The greatest healthcare challenge facing us as a society today is related to obesity. It is now estimated that by 2030, 42% of the population in the USA will be obese resulting in a rise in healthcare costs of nearly $149 billion per year. But beyond the financial cost is the impact that obesity has on an individual basis. It is clearly the leading risk factor in the development of heart disease, diabetes and many forms of cancer. Clearly any one of us would like to minimize the impact that this could have upon our own child. New research has confirmed that our efforts to insure a child’s healthy future should begin even before that child has been conceived. Theories were proposed nearly two decades ago that a child’s life-long health risks for problems like diabetes begin shortly after conception. But it is within the last 5 years or so that studies actually began to prove that characteristics like a person’s ability to regulate their body weight can be permanently altered by their mother being overweight or obese during pregnancy. That’s because our ability to regulate our calorie balance (i.e., hunger, satiation, metabolism, etc) has to do with the hormonal and chemical balance that our developing brain was exposed to during fetal development. Although the early studies were done on animals, it hasn’t taken long to establish similar ties in humans as well. For instance, one recent study found that for every 22 lbs that a woman was overweight prior to pregnancy, her baby’s birthweight would predictably be about a half of a pound over the average. Then for each additional 10kg that an overweight woman gains during pregnancy, her child’s birthweight increases by an additional half pound. Along with this higher birth weight is a higher risk of cesarean section and subsequent health problems in childhood. That’s because birthweight is the earliest predictor of how our physiology will respond to our high-calorie and increasingly sedentary lifestyle. Babies either above or below the averages are at highest risk of being overweight or obese before they reach puberty. It has been confirmed that when overweight or obese women become pregnant, their children are at high risk of developing problems with high blood pressure, elevated cholesterol and an increased risk of becoming diabetic before they complete their teenage years. Recently, the Center for Disease Control and Prevention revealed the shocking statistic that nearly one in four adolescents today has diabetes or pre-diabetes. That’s nearly triple the rate of just a decade earlier—an alarming increase. So while we work toward finding more treatment options for overweight children and teens, we should also put greater effort toward identifying and assisting women at risk. Intervention before they become pregnant and during pregnancy can not only improve their health (and fertility), but their child’s entire future. Here are just a few of the strategies that have been shown to work: • Whenever possible, assist patients in losing weight prior to conception • Encourage healthy nutrition during pregnancy • Promote exercise during pregnancy • Identify and treat insulin resistance as early as possible (preferably prior to conception) • Encourage breast feeding—helps mom get back to healthy weight after delivery while reducing rapid weight gain in newborn infants • Avoid hormone disrupting chemicals like bisphenonal A (BPA)—which have been linked with excessive weight gain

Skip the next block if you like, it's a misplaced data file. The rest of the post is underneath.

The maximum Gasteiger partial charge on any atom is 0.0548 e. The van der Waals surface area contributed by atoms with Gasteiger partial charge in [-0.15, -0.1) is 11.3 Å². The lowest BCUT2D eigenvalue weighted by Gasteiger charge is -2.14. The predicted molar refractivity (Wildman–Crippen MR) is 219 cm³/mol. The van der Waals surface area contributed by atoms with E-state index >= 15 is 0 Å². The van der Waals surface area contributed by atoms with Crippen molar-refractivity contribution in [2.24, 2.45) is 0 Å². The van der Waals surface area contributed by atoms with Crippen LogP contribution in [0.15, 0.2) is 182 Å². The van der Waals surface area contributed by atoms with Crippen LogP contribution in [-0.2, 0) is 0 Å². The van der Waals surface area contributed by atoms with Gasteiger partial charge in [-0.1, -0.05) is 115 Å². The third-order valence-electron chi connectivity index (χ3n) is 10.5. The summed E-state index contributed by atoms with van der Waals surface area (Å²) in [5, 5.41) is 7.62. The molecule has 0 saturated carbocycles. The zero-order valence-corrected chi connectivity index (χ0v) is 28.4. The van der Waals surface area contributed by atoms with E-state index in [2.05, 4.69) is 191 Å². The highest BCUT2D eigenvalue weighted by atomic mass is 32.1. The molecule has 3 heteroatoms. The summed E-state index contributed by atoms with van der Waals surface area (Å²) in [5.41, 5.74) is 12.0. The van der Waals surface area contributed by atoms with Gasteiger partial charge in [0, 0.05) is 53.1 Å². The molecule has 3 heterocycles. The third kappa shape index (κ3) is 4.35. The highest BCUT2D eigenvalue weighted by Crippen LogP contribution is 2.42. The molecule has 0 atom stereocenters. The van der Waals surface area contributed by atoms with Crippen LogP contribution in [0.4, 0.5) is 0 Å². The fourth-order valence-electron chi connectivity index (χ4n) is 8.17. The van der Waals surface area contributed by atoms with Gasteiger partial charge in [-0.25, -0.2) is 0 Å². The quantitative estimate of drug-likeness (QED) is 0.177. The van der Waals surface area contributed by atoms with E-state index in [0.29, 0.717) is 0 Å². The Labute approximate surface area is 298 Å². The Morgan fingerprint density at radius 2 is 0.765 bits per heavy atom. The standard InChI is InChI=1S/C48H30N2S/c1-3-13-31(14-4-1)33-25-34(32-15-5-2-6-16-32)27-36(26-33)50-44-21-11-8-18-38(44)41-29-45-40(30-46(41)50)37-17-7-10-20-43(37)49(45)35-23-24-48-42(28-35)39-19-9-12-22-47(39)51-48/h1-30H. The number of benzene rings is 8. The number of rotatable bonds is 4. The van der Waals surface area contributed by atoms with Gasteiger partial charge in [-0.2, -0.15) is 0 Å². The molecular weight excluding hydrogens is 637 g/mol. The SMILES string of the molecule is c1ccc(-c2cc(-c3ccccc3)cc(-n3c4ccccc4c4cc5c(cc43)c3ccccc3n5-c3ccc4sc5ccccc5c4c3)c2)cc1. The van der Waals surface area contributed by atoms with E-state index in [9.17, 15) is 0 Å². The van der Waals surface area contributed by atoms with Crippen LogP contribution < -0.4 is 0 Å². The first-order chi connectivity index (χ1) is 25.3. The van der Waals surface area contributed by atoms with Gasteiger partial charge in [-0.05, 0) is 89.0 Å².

Few disorders can be more difficult to diagnose or more frustrating to treat then recurrent early pregnancy loss (REPL). Traditional diagnostic criteria call for at least three pregnancy losses prior to evaluation and treatment of this vexing problem. With more women choosing to delay pregnancy until their thirties or even their forties, REPL can create an additional burden on their already limited opportunities to achieve a successful pregnancy. Ironically, as women age they are more likely to experience a miscarriage when/if they do become pregnant. A new technique called comparative genomic hybridization (CGH) offers couples some reassurance.
Studies show that most pregnancy losses (50-70%) are due to genetic abnormalities. In fact, the earlier that miscarriage occurs the more likely it is to be due to abnormal changes in the DNA. These are not typically abnormalities that are detected by testing the parents but rather spontaneous mutations that occur during early development. Moreover, they often go undetected by the most commonly used technique for genetic assessment, called G-banded karyotype analysis. That’s because karyotype analysis has limited resolution. It is only able to detect the addition or deletion of relatively large portions of the genetic code. By contrast however, CGH is able to detect genetic changes that are far smaller. In fact, this technique has been reported to identify genetic causes for unexplained mental retardation in about 10% of patients that had previously had a “normal” conventional genetic karyotype. Moreover, a study in the current issue of the journal Obstetrics & Gynecology found that CGH was able to identify genetic abnormalities in 13% of miscarriages that were missed using conventional genetic testing. More exciting still is the potential of CGH to detect certain abnormalities before birth.
Maybe the best use of this technique however is when testing is performed on embryos prior to becoming pregnant. Combining CGH with in vitro fertilization (IVF) allows us to perform a biopsy upon an embryo for genetic analysis prior to transfer into a woman’s uterus. Early data using IVF with CGH has been very reassuring. We’re finding that by identifying and transferring only the embryos that are determined to be genetically competent—meaning without identifiable deletions or additions to the genetic code—we may be able to double or even triple the chance of a healthy live birth. Since this technique is still relatively new, more studies are needed before it is widely accepted but it is already revolutionizing the diagnosis and treatment of couples seeking fertility treatment.
Although we still recommend prenatal screening once pregnancy is established, CGH can dramatically reduce the anxiety of couples during those critical weeks of the first trimester; especially those with a history of recurrent early pregnancy loss. Remembering when my wife and I conceived—both of us are in our forties—I know that we would have had fewer sleepless nights early in our pregnancy had we been able to have CGH as part of our fertility treatment. There is certainly an additional therapeutic benefit of that stress reduction as well!